An alumnus’ gift to stem cell research could lead to new treatments for joint diseases, giving new hope to patients and reducing the huge strain on the NHS.
Kyla Brady, whose research may lead to new treatments for joint diseases such as osteoarthritis.
The Bristol Pioneers are a committed group of donors, whose generous gifts of £1,000 or more in an academic year, are enhancing strategic activities all across the University.
By giving at this high level the Pioneers help key projects to move ahead faster and allow the University to act on new opportunities more efficiently. Such support is crucial to taking Bristol’s research and teaching to the next level.
By choosing to give at this level, the Pioneers lead personal philanthropy at the University.
Number of Pioneers 2009/10: 291
Pioneer donations in 2009/10: £1,195,367
Bristol alumnus Tim Ritchie (BA 1978) and his wife Judi recently made a gift to stem cell research that will ensure PhD student Kyla Brady is able to complete the final two years of her research. The long-term aim of Kyla’s project is the development of new treatments for joint diseases affecting cartilage, such as osteoarthritis.
Osteoarthritis affects over 8 million people in the UK and 20 million people in Europe. In severe cases the joints have to be replaced with artificial implants; each year around 60,000 hip and knee replacements are carried out in the UK, almost all due to osteoarthritis. This places a huge burden on the NHS.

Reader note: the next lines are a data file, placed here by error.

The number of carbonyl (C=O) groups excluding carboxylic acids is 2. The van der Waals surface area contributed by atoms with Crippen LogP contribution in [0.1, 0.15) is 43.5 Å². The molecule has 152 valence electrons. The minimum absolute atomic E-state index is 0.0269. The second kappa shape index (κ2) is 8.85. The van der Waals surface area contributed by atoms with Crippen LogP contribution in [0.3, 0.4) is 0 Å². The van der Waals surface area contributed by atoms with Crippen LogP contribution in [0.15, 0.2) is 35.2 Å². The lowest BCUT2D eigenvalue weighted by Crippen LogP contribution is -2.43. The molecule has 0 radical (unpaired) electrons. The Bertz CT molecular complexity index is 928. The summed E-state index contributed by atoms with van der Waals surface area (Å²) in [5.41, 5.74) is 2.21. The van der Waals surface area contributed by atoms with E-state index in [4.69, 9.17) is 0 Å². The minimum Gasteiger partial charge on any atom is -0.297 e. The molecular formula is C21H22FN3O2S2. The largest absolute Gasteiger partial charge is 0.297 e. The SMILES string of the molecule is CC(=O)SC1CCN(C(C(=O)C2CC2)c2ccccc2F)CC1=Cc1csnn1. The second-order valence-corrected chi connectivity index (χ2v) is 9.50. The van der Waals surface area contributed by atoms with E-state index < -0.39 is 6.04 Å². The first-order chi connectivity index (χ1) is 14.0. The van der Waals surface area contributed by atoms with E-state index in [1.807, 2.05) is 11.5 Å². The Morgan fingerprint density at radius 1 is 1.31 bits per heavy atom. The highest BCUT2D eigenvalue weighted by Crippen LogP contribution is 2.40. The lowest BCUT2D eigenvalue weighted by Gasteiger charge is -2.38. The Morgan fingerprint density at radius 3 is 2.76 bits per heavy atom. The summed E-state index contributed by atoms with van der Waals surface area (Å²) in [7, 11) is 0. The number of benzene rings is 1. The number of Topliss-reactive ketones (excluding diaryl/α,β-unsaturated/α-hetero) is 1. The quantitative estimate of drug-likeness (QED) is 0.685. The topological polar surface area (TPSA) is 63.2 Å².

Stem cell therapy could provide a long-term solution. Over the past three years, Professor Anthony Hollander and his team have been working towards using stem cells to create cartilage. But more research is needed and there is a danger of this research being halted if funding for PhD students runs out.
For Tim and Judi, the human benefit of this research was why they wanted to give to this particular project, as Tim explains. ‘My wife and I have been making an annual donation for the past couple of years. Most recently, we spent a day at the University and were able to learn more about the pioneering work being undertaken by Professor Hollander and his team, and to hear about the difference this has already made to the quality of many peoples’ lives.
‘It was this visit which finally convinced us to give more this year. Learning first-hand of the personal commitment and dedication of those involved in ground-breaking research, and appreciating exactly what difference our own contribution would make to this, really brought the plan to life.’
Professor Hollander explains why this funding is so important. ‘We’re sure that with the help of generous donations we can turn scientific and clinical knowledge into practical solutions that will make a real difference to the lives of patients across the world, faster than we could otherwise.’
I’m honoured to have been given the opportunity to continue my PhD and am sincerely grateful for the generous contribution that the Ritchies have made towards my research. I am immensely interested and enthusiastic about the remarkable prospects of the clinical translation of stem cell research into therapeutic application.Kay Brady, PhD student, School of Cellular Molecular Medicine